I don’t drink much spirit, but I do like the odd glass of whisky. So I was pleased that the new Adnams whisky is now available.
I first read about the availability of the whisky in this article in The Times. The article tells how it is illegal for spirit and beer to be made on the same site, due to a law dating from the 1700s.
What Adnams did is outlined in this paragraph from the article.
Although the law had never been repealed, Mr Adnams tested its validity by submitting an application to HM Revenue & Customs. “We got a reply in only three months saying yes,” he said.
No-one in his right mind, ever says no to an obviously sensible suggestion from supposedly sleepy Suffolk.
I’m looking forward to getting a bottle!
It may be a novelty to most of the world, but when I started drinking Adnams bitter, they only had thirteen pubs and supplied a few clubs in the local area.
The Scots will not be quaking in their boots yet, but then Watneys thought they could crush this then tiny brewery from Southwold, by buying many of East Anglian’s breweries, including all in Norfolk. Red doors are still associated with bad beer and service all over East Anglia.
I have two drink problems. The first is that I never drink more than one bottle of cyder or beer in an evening and secondly, my fridge that keeps the wine cold has gone and died.
So now, I have a large number of bottles, that are probably ruined and I doubt I’ll drink them!
I suppose, if I was an alcoholic, they’d have gone by now.
I’ve already poured some once-nice rose down the sink. But judging by the smell, I only missed stripping my gut and ending in hospital.
I have puzzled for some time, why there is no Italian gluten-free beer, as if Germany with their strict brewing regulations can have one, surely can most countries.
So I searched Google using “birra senza glutine” and found this Italian site. It says this about a beer called Beautiful Elena.
Beautiful Elena : Italian craft beer derived from rice. By law in Italy can not be called beer, because this name is reserved only to beverages that contain barley or barley malt, then find it on the shelves labeled “rice drink alcohol.”
So it looks like many of the gluten-free beers we have couldn’t be brewed in Italy. But they can sell other countries’ products.
It was rather nice and very different to all other gluten-free beers I’ve tasted.
Until further notice, I shall make sure, I’ve always got a few of these in my cupboard.
I bought mine from Beers of Europe.
Accordiung to this report on the BBC web site, Westminster’s team of cleaners, picked up about two tonnes of empty beer cans in Trafalgar Square yesterday.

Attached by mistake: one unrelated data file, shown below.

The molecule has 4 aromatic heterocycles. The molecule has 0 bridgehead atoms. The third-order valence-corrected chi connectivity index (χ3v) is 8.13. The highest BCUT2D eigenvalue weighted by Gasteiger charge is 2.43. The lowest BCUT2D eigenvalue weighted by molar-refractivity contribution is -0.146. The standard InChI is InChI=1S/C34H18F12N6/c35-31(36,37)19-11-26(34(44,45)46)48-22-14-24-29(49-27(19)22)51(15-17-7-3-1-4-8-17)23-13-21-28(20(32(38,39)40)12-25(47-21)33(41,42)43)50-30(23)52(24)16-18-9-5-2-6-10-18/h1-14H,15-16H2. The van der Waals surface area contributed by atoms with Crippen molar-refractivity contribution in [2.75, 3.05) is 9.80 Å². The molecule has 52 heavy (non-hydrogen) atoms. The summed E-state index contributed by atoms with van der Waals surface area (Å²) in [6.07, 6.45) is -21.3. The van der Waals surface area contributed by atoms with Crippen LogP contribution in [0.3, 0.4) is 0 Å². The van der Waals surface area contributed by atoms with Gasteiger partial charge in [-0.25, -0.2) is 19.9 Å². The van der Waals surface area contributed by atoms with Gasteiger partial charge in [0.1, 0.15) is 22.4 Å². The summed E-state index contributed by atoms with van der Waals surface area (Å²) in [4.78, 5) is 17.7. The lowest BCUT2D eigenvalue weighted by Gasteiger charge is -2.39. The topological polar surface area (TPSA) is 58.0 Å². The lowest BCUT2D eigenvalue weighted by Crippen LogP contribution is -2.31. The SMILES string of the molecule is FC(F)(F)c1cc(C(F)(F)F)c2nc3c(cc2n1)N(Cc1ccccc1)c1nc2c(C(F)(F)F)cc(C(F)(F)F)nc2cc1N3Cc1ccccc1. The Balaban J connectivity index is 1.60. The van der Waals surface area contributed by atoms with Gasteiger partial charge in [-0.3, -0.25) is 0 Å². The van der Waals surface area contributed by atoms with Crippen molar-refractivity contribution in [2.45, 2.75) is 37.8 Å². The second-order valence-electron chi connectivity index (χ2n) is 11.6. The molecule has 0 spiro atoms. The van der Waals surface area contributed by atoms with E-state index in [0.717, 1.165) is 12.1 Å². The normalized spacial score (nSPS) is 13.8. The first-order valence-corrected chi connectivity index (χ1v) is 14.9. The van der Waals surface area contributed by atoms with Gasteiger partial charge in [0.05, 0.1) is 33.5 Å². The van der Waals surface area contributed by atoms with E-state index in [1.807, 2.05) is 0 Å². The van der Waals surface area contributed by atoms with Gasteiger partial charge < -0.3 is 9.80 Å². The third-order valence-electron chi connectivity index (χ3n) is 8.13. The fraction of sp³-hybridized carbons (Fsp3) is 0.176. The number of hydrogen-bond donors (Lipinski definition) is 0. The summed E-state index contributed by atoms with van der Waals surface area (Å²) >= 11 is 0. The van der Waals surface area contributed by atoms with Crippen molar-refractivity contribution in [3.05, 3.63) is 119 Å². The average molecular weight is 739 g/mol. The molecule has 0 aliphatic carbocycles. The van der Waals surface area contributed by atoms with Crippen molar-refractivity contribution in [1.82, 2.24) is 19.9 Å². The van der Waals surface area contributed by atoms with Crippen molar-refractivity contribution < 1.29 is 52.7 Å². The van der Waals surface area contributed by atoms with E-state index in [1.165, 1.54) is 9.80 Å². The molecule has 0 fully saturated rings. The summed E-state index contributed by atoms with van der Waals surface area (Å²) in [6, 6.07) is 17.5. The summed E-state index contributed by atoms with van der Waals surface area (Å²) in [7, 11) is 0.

if we assume that a can weighs about 20 grams, that means about 100,000 cans of beer were drunk in the square yesterday. Reportedly 25,000 Scots came down to see the match.
But at least little untoward happened!
The same story was reported in The Scotsman and a reader added this comment.
If we can organize this maybe we can handle being independent. Put a deposit on beer cans and the homeless will benefit.
Although, their estimate of the number of cans was a lot lower.
The Germans who came for the Champion League Final didn’t seem to drink much at all.
This is my last bottle of Lammsbräu.
The supplier is still awaiting deliveries of this excellent gluten-free beer from Germany.
I ordered something else from the supplier; Beers of Europe, on Tuesday and it arrived yesterday. So at least the local loop is efficient!
This lunchtime I went for a gluten-free beer at the Truscott Arms in Maida Vale.
The beer was a Belgian one called Daas Blonde. I would certainly drink another and one night I’ll go to back to the pub for dinner.
Crop Circle is a very clean flaxen coloured beer with wonderful thirst quenching properties. The Subtle blend of aroma and bittering hops gives a crispness on the tongue which is delicately fruity, giving way to some dryness
Crop Circle has always been Gluten Free – we have however only recently had it tested and certified and believe it is the first main stream beer to be awarded the Cross Grain accreditation.
It is a real beer and not a lager, but it was really to my taste and I shall be buying at least a few bottles. For scientific and research purposes of course!
The interesting thing, is that I once spoke to the head brewer of a famous real ale brewery. He thought that although his beers were not gluten-free, because of the method of production, they might be very low in gluten. I’ve drunk the odd bottle of his brewery’s beer and I didn’t have any reactions. But then I’m not a serious coeliac!
If they’ve got it right, which I suspect they have as it’s a big pitch, Pizza Express have taken a bold approach to adding gluten-free to their menus. You open their web site and on the right is a large block labelled GLUTEN FREE. Click it and you learn that they talk about 100% taste, risotto, brownies and even gluten-free Pilsner. They even reverse the usual dishes you can have to ones you should avoid.
They also say that their approach has been endorsed by Coeliac-UK.
I shall definitely be trying them out in the next few days.
At least it gives me somewhere to have lunch in Ipswich, when I watch the football!
I never thought, I’d be able to write a post with this title.
But I had the second memorable meal of the trip at Pizzesco.
The beer was one of the best gluten free beers I’ve ever had and is available from Beers of Europe.
The pizza was excellent too.
I have a feeling that this restaurant was working a rather informal payment method. If you wanted another bottle of beer, you just seemed to get it out of the fridge and they then counted the empties for the bill.
I doubt that would work in the UK.
Incidentally, the Italian owner used to work with Dr. Schar and that could be why his pizzas were so good.